28. 28. Wireless LAN Configurations SOURCE: PROXIM.COM WIRELESS PEER-TO-PEER CLIENT AND ACCESS POINT MULTIPLE ACCESS POINTS + ROAMING BRIDGING WITH DIRECTIONAL ANTENNAS UP TO 17 KM !
    29. 29. Bluetooth <ul><li> A standard permitting for wireless connection of: </li></ul><ul><li>Personal computers </li></ul><ul><li>Printers </li></ul><ul><li>Mobile phones </li></ul><ul><li>Handsfree headsets </li></ul><ul><li>LCD projectors </li></ul><ul><li>Modems </li></ul><ul><li>Wireless LAN devices </li></ul><ul><li>Notebooks </li></ul><ul><li>Desktop PCs </li></ul><ul><li>PDAs </li></ul>
    30. 30. Bluetooth Characteristics <ul><li>Operates in the 2.4 GHz Industrial-Scientific-Medical (ISM) (unlicensed)! band. Packet switched. 1 milliwatt. Low cost. </li></ul><ul><li>10m to 100m range </li></ul><ul><li>Uses Frequency Hop (FH) spread spectrum, which divides the frequency band into a number of hop channels. During connection, devices hop from one channel to another 1600 times per second </li></ul><ul><li>Bandwidth 1-2 megabits/second </li></ul><ul><li>Supports up to 8 devices in a piconet (two or more Bluetooth units sharing a channel). </li></ul><ul><li>Built-in security. </li></ul><ul><li>Non line-of-sight transmission through walls and briefcases. </li></ul><ul><li>Easy integration of TCP/IP for networking. </li></ul>
    31. 31. Bluetooth Devices NOKIA 9110 + FUJI DIGITAL CAMERA ERICSSON COMMUNICATOR ERICSSON R520 GSM 900/1800/1900 ALCATEL One Touch TM 700 GPRS, WAP ERICSSON BLUETOOTH CELLPHONE HEADSET SEE MORE BLUETOOTH
    32. 32. Wireless Application Support <ul><li>WAP (Wireless Application Protocol) and iMode </li></ul><ul><li>High-level protocols that use cellular transport </li></ul><ul><li>WAP: </li></ul><ul><ul><li>Uses WML (Wireless Markup Language) </li></ul></ul><ul><ul><li>Divides content into “cards” equal to one telephone screen </li></ul></ul><ul><ul><li>Simplified but incompatible form of HTML </li></ul></ul><ul><ul><li>To send to a WAP phone, must broadcast WML content </li></ul></ul>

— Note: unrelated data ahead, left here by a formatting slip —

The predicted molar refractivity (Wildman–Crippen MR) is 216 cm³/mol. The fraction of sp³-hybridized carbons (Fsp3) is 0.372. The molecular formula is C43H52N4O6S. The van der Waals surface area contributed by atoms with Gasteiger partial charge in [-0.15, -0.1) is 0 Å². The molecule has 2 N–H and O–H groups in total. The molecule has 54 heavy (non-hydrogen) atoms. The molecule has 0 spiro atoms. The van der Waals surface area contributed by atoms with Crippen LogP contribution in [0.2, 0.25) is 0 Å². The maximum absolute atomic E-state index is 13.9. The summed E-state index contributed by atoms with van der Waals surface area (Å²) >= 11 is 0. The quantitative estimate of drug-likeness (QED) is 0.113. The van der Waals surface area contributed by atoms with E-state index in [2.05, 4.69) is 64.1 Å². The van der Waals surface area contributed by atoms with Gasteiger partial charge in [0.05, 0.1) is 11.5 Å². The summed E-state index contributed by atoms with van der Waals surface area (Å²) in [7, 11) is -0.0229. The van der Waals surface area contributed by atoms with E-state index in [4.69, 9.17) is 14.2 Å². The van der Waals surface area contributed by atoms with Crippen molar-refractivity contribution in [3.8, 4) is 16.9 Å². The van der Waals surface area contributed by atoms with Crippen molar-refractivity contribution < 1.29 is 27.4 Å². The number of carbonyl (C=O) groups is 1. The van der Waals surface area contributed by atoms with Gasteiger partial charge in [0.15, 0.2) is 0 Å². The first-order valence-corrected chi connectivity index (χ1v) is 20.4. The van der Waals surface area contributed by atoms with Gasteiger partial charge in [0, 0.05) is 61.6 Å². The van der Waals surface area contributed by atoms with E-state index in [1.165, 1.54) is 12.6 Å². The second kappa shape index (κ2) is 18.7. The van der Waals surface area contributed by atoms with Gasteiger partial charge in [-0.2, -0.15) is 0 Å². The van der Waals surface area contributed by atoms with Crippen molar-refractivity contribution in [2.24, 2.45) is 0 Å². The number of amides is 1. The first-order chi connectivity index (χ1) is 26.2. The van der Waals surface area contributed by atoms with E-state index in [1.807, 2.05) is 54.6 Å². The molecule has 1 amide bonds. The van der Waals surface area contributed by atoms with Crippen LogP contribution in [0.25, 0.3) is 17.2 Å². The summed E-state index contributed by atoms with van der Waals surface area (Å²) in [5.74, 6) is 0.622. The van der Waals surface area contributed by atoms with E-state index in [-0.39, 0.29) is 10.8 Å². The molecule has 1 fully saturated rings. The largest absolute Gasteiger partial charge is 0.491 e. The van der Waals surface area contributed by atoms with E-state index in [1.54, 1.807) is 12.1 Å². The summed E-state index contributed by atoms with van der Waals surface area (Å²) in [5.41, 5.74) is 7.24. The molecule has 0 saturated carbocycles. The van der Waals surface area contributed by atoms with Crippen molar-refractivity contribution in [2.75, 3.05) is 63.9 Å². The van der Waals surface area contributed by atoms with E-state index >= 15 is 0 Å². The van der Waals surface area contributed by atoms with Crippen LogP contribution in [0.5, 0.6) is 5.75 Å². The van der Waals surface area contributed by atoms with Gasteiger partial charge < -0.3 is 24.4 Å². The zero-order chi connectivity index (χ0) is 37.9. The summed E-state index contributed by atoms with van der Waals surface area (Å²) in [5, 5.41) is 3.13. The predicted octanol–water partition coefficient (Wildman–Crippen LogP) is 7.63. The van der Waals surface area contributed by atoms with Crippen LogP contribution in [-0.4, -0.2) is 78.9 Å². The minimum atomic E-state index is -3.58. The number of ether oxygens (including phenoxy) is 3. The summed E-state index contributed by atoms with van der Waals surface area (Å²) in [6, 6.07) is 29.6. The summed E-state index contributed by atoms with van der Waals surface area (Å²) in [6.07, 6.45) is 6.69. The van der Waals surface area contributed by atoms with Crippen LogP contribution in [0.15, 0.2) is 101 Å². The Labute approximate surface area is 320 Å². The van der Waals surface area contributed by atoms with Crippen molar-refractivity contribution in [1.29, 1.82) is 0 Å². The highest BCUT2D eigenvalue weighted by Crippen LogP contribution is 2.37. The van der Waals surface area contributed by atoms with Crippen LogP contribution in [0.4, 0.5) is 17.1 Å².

33. 33. WAP Applications Web Content Server Mobile Terminal WAP Gateway Non Mobile Internet User Database Server SOURCE: DANET WAP simulator iNexware Mobile Network Internet
    34. 34. iMode <ul><li>Telephone, pager, email, browser, location tracking, banking , airline tickets , entertainment tickets , games </li></ul><ul><li>NTT DoCoMo ( ドコモ means “anywhere”) </li></ul><ul><li>Japan is the wireless Internet leader: </li></ul>SOURCE: EUROTECHNOLOGY JAPAN K.K.
    35. 35. iMode <ul><li>Sits on top of packet voice/data transport </li></ul><ul><li>As of March 2002, > 32 million subscribers </li></ul><ul><ul><li>28,000 new ones per day </li></ul></ul><ul><li>24% of Japan </li></ul><ul><li>>1400 “official” sites </li></ul><ul><li>>800 application partners </li></ul><ul><li>>40,000 unofficial sites </li></ul><ul><li>Fee based on amount of data transmitted </li></ul>SOURCES: XML.COM , EUROTECHNOLOGY.COM
    36. 36. iMode <ul><li>Phonetic text input (better for Japanese) </li></ul><ul><li>SLOW: 9.6 Kbps, but 3G will raise to 384 K </li></ul><ul><li>Uses cHTML (compact HTML) </li></ul><ul><ul><li>same rendering model as HTML (whole page at a time) </li></ul></ul><ul><ul><li>low memory footprint (no tables or frames) </li></ul></ul><ul><li>Java port coming </li></ul><ul><li>Standby time: 400 min., device weight 2.4 oz. (74g) </li></ul>SOURCES: XML.COM , NTT
    37. 37. iMode Operation DoCoMo Packet Network (PDC-P) iMode Servers PACKET DATA HTTP SOURCE: SAITO & SHIN IP IP INFO PROVIDER INTERNET BILLING DB USER DB
    38. 38. Key Takeaways <ul><li>Mobile growing very rapidly </li></ul><ul><li>Cell systems need large infrastructure </li></ul><ul><li>Wireless LAN does not </li></ul><ul><li>Content preparation is a problem </li></ul><ul><li>Wireless business models largely unexplored </li></ul><ul><li>Bandwidth, bandwidth, bandwidth </li></ul>
    39. 39. Q A &